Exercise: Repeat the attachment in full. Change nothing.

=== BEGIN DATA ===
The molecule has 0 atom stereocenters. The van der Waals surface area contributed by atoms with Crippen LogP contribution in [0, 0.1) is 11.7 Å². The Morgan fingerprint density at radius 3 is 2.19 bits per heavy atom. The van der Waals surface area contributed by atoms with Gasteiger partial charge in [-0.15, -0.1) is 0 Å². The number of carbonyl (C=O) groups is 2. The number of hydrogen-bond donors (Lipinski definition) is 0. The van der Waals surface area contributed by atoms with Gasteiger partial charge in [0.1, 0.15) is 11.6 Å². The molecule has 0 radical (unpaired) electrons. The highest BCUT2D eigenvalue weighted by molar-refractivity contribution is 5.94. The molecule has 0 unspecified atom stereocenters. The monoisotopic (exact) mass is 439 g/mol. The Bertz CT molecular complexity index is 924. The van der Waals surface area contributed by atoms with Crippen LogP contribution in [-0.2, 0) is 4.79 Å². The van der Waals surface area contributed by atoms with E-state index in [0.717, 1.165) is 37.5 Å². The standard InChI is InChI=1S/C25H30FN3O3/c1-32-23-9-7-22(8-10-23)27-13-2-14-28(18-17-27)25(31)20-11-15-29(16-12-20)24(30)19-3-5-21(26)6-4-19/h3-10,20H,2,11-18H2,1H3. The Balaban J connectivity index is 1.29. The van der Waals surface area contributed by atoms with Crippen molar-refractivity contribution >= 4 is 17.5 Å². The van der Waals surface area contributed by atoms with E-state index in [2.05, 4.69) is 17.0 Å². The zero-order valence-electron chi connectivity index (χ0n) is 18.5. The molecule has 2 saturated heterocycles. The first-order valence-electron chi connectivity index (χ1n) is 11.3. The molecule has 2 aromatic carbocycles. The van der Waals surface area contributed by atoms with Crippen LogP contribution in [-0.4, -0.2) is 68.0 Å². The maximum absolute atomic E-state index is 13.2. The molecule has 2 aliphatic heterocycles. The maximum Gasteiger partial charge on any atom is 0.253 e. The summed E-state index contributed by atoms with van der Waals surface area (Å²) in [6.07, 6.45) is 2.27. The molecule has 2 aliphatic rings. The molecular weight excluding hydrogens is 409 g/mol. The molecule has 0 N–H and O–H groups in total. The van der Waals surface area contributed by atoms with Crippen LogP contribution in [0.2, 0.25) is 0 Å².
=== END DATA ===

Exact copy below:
The molecule has 0 atom stereocenters. The van der Waals surface area contributed by atoms with Crippen LogP contribution in [0, 0.1) is 11.7 Å². The Morgan fingerprint density at radius 3 is 2.19 bits per heavy atom. The van der Waals surface area contributed by atoms with Gasteiger partial charge in [-0.15, -0.1) is 0 Å². The number of carbonyl (C=O) groups is 2. The number of hydrogen-bond donors (Lipinski definition) is 0. The van der Waals surface area contributed by atoms with Gasteiger partial charge in [0.1, 0.15) is 11.6 Å². The molecule has 0 radical (unpaired) electrons. The highest BCUT2D eigenvalue weighted by molar-refractivity contribution is 5.94. The molecule has 0 unspecified atom stereocenters. The monoisotopic (exact) mass is 439 g/mol. The Bertz CT molecular complexity index is 924. The van der Waals surface area contributed by atoms with Crippen LogP contribution in [-0.2, 0) is 4.79 Å². The van der Waals surface area contributed by atoms with E-state index in [0.717, 1.165) is 37.5 Å². The standard InChI is InChI=1S/C25H30FN3O3/c1-32-23-9-7-22(8-10-23)27-13-2-14-28(18-17-27)25(31)20-11-15-29(16-12-20)24(30)19-3-5-21(26)6-4-19/h3-10,20H,2,11-18H2,1H3. The Balaban J connectivity index is 1.29. The van der Waals surface area contributed by atoms with Crippen molar-refractivity contribution >= 4 is 17.5 Å². The van der Waals surface area contributed by atoms with E-state index in [2.05, 4.69) is 17.0 Å². The zero-order valence-electron chi connectivity index (χ0n) is 18.5. The molecule has 2 saturated heterocycles. The first-order valence-electron chi connectivity index (χ1n) is 11.3. The molecule has 2 aromatic carbocycles. The van der Waals surface area contributed by atoms with Crippen LogP contribution in [-0.4, -0.2) is 68.0 Å². The maximum absolute atomic E-state index is 13.2. The molecule has 2 aliphatic heterocycles. The maximum Gasteiger partial charge on any atom is 0.253 e. The summed E-state index contributed by atoms with van der Waals surface area (Å²) in [6.07, 6.45) is 2.27. The molecule has 2 aliphatic rings. The molecular weight excluding hydrogens is 409 g/mol. The molecule has 0 N–H and O–H groups in total. The van der Waals surface area contributed by atoms with Crippen LogP contribution in [0.2, 0.25) is 0 Å².